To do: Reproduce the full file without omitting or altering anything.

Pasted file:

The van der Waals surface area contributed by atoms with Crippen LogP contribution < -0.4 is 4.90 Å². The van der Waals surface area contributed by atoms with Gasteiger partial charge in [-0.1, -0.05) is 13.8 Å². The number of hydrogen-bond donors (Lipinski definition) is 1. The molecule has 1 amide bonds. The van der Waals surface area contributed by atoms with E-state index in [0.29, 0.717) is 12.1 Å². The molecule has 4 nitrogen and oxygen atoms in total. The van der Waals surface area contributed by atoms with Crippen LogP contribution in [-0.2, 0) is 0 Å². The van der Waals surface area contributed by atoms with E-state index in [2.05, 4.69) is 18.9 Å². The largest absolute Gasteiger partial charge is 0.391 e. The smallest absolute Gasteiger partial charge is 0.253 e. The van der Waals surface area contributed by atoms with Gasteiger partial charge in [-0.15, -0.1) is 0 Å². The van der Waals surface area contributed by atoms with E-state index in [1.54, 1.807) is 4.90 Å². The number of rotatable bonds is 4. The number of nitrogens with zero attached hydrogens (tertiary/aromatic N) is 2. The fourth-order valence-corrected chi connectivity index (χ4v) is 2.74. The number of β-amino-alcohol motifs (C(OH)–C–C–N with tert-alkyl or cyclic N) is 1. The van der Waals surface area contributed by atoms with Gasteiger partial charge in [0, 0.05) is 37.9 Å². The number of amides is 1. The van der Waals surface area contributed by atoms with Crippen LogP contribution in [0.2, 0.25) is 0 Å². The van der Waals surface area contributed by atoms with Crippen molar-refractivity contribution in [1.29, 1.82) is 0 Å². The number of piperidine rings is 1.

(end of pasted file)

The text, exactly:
The van der Waals surface area contributed by atoms with Crippen LogP contribution < -0.4 is 4.90 Å². The van der Waals surface area contributed by atoms with Gasteiger partial charge in [-0.1, -0.05) is 13.8 Å². The number of hydrogen-bond donors (Lipinski definition) is 1. The molecule has 1 amide bonds. The van der Waals surface area contributed by atoms with E-state index in [0.29, 0.717) is 12.1 Å². The molecule has 4 nitrogen and oxygen atoms in total. The van der Waals surface area contributed by atoms with Crippen LogP contribution in [-0.2, 0) is 0 Å². The van der Waals surface area contributed by atoms with E-state index in [2.05, 4.69) is 18.9 Å². The largest absolute Gasteiger partial charge is 0.391 e. The smallest absolute Gasteiger partial charge is 0.253 e. The van der Waals surface area contributed by atoms with Gasteiger partial charge in [-0.15, -0.1) is 0 Å². The van der Waals surface area contributed by atoms with E-state index in [1.54, 1.807) is 4.90 Å². The number of rotatable bonds is 4. The number of nitrogens with zero attached hydrogens (tertiary/aromatic N) is 2. The fourth-order valence-corrected chi connectivity index (χ4v) is 2.74. The number of β-amino-alcohol motifs (C(OH)–C–C–N with tert-alkyl or cyclic N) is 1. The van der Waals surface area contributed by atoms with Gasteiger partial charge in [0, 0.05) is 37.9 Å². The number of amides is 1. The van der Waals surface area contributed by atoms with Crippen LogP contribution in [0.2, 0.25) is 0 Å². The van der Waals surface area contributed by atoms with Crippen molar-refractivity contribution in [1.29, 1.82) is 0 Å². The number of piperidine rings is 1.